Do you have examples of transformations that have occurred with any of your followers, people that taking your advice? I’m sure you’ve seen some things.
A few years ago, I wrote a book that has sold a couple hundred thousand copies. That book spawned probably a dozen to two dozen different businesses that are now probably bigger than mine. Young guys and gals in their twenties are finding this, having a light bulb, getting into work and here they are, five, ten years later just crashing it. One of the things that I think is interesting that we implemented two years ago, it’s really important to me that the people you’re selling a product to, especially if it’s on the $1,500 to $2,000 price range is that it gets used and that they have a great experience and that they put it to work. How could we align ourselves from a culture standpoint and a business standpoint to put ourselves on the side of our customers and their results because at the end of the day, if we can create the outcome that they’re looking for and help them achieve that, they’re our customer for life. The amount of goodwill that’s created is lifelong at that point. Two years ago, we implemented a pretty interesting moneyback guarantee for all of our courses and all of them come with a 30-day money back, no questions asked.
[bctt tweet=”If we can create the outcome that people are looking for and help them achieve that, they are customers for life.” via=”no”]
If it’s not a good fit, we’ll give you a refund. In addition to that, we created something called the completion challenge. We offer every student twelve months to actually go through the course and implement what we teach them and if they do that within a year and send us their work, we give them 100% of their money back. For me, that puts us on the same side as far as what our agendas are. It allows our conversion rates obviously to increase because the risk is lower. They’ve now got a year but it puts the onus and the responsibility on them at that point. For those who finish, we get a glowing testimonial almost every day from somebody who finishes. They get a check and they’re a customer of ours for life at that point and an evangelist.
A lot of times, we have courses that our struggle is first you’ve got to get them to buy it, then we’ve got get to take the shrink wrap off the darn thing and then implement it and actually get the result. I love that your guarantee has conditions attached to it. Almost incentivizing them a further way other than just you bought it, you should do it if you wanted the end result. You can have it for free if you’ll just do the darn thing.
People can’t believe it. They’re like, “I actually got a check.” It’s been a cool strategy that we’ve implemented.
You do podcasting too, Mike. You have your own?
Self Made Man Podcast to where we started it about two years ago and we average about 150,000 downloads a month on that. We do an episode a week. A lot of people ask me if they should start a podcast these days and my advice to them is absolutely yes. If you have an existing audience or customer base and you want to build rapport with them and strengthen the relationship, which is why I started mine. If the ROI from a goodwill perspective has been off the charts but if you want to start a podcast from scratch without an audience, in order to turn that into your platform, I would choose a different route at this point because it’s a really long uphill battle. There’s not a lot of money in it. There’s no way to put paid traffic towards it to grow it unless you’re selling other products that you can dump that money into it.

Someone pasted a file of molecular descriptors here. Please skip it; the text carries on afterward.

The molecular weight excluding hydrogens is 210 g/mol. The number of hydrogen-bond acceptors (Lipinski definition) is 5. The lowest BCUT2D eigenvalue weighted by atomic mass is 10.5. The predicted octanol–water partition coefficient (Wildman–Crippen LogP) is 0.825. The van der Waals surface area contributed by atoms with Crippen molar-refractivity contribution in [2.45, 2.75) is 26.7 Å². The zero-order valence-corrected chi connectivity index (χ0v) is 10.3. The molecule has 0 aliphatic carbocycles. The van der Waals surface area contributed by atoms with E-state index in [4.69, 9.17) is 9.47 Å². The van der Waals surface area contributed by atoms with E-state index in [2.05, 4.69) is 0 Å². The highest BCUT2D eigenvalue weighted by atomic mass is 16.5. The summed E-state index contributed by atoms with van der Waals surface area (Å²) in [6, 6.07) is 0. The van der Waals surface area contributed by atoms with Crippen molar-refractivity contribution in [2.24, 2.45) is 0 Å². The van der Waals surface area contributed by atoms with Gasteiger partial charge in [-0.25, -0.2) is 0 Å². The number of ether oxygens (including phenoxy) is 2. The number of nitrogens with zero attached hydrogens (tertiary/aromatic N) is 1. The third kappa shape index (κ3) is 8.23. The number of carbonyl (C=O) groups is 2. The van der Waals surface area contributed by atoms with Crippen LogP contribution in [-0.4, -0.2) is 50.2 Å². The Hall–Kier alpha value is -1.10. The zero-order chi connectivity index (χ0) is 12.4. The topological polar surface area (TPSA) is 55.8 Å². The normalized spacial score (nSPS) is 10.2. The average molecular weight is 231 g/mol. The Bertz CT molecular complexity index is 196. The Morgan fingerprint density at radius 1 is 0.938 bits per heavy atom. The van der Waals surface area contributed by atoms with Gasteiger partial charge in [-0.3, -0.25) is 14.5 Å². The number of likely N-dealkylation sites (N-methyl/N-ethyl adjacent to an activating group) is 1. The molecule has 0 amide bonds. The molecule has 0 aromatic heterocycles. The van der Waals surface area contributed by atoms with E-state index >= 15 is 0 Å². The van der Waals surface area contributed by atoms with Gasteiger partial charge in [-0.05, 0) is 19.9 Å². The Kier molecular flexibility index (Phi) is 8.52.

For many episodes you’re going to hear crickets. You don’t have enough listeners if you’re starting from scratch, unless you’re going to buy a lot of traffic like you say. It’s not an easy process. These transformations, some of these companies that have taken off and grown like that, do you ever partner with any of these folks or is this only, good luck to them and they’re off to the races on their own?
They usually become friends because if I see someone who’s really using my stuff and they’re taking action, I love to start helping those folks. Many of them have been running annual events for their customer bases and those are really the only events that I’ll go speak at and I’ll speak for free. I’ll fly out there just to support them because they did it, they really put the effort in.
For the entrepreneurs who are going through Self Made Man, what are you finding are some of their biggest challenges?
This is such a journey, entrepreneurship. It starts with choosing a company name at this point, which especially if you want to find a matching domain name is incredibly challenging these days. I’ve spent a lot of money for the last two company names, domain names that I’ve purchased. One I had to pony up $50,000. The second one was $25,000. I’m starting there. My biggest piece of advice, if you’ve never built a business before, if you’re not making at least seven figures a year, that’s a sign that you haven’t mastered the skill set yet to become an expert at something. Whether that’s bringing a specific area of expertise to the table already in your former or current career, maybe as a doctor, a nutritionist, fitness coach, whatever it may be or going out and acquiring a single skillset which in our particular case in online marketing, it has to be sales.